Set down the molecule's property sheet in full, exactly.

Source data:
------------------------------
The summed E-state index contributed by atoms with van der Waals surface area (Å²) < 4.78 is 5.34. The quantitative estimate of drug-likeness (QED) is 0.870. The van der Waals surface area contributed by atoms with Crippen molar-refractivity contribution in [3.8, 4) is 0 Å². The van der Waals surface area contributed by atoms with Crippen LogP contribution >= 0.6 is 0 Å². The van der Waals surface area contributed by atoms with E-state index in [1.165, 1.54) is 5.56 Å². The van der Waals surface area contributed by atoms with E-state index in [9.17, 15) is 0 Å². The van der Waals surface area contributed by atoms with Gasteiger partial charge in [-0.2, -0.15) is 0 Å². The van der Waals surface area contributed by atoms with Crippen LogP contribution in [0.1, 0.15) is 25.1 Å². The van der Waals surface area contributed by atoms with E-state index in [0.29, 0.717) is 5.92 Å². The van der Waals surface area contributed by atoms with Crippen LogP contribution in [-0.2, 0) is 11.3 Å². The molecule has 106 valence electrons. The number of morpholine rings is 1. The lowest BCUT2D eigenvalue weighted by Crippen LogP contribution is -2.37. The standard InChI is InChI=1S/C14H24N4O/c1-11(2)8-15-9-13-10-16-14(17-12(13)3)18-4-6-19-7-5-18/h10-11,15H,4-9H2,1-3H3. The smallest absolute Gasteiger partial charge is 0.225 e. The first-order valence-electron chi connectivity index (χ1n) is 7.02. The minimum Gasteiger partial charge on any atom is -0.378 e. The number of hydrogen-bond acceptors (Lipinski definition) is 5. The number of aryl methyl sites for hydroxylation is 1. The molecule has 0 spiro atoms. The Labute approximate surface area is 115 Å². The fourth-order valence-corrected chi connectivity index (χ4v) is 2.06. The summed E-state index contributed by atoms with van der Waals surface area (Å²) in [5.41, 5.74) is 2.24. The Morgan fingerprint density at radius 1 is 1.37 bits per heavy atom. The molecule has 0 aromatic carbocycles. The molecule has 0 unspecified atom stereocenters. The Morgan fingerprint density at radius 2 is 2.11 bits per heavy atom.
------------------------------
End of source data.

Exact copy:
The summed E-state index contributed by atoms with van der Waals surface area (Å²) < 4.78 is 5.34. The quantitative estimate of drug-likeness (QED) is 0.870. The van der Waals surface area contributed by atoms with Crippen molar-refractivity contribution in [3.8, 4) is 0 Å². The van der Waals surface area contributed by atoms with Crippen LogP contribution >= 0.6 is 0 Å². The van der Waals surface area contributed by atoms with E-state index in [1.165, 1.54) is 5.56 Å². The van der Waals surface area contributed by atoms with E-state index in [9.17, 15) is 0 Å². The van der Waals surface area contributed by atoms with Gasteiger partial charge in [-0.2, -0.15) is 0 Å². The van der Waals surface area contributed by atoms with Crippen LogP contribution in [0.1, 0.15) is 25.1 Å². The van der Waals surface area contributed by atoms with E-state index in [0.29, 0.717) is 5.92 Å². The van der Waals surface area contributed by atoms with Crippen LogP contribution in [-0.2, 0) is 11.3 Å². The molecule has 106 valence electrons. The number of morpholine rings is 1. The lowest BCUT2D eigenvalue weighted by Crippen LogP contribution is -2.37. The standard InChI is InChI=1S/C14H24N4O/c1-11(2)8-15-9-13-10-16-14(17-12(13)3)18-4-6-19-7-5-18/h10-11,15H,4-9H2,1-3H3. The smallest absolute Gasteiger partial charge is 0.225 e. The first-order valence-electron chi connectivity index (χ1n) is 7.02. The minimum Gasteiger partial charge on any atom is -0.378 e. The number of hydrogen-bond acceptors (Lipinski definition) is 5. The number of aryl methyl sites for hydroxylation is 1. The molecule has 0 spiro atoms. The Labute approximate surface area is 115 Å². The fourth-order valence-corrected chi connectivity index (χ4v) is 2.06. The summed E-state index contributed by atoms with van der Waals surface area (Å²) in [5.41, 5.74) is 2.24. The Morgan fingerprint density at radius 1 is 1.37 bits per heavy atom. The molecule has 0 aromatic carbocycles. The molecule has 0 unspecified atom stereocenters. The Morgan fingerprint density at radius 2 is 2.11 bits per heavy atom.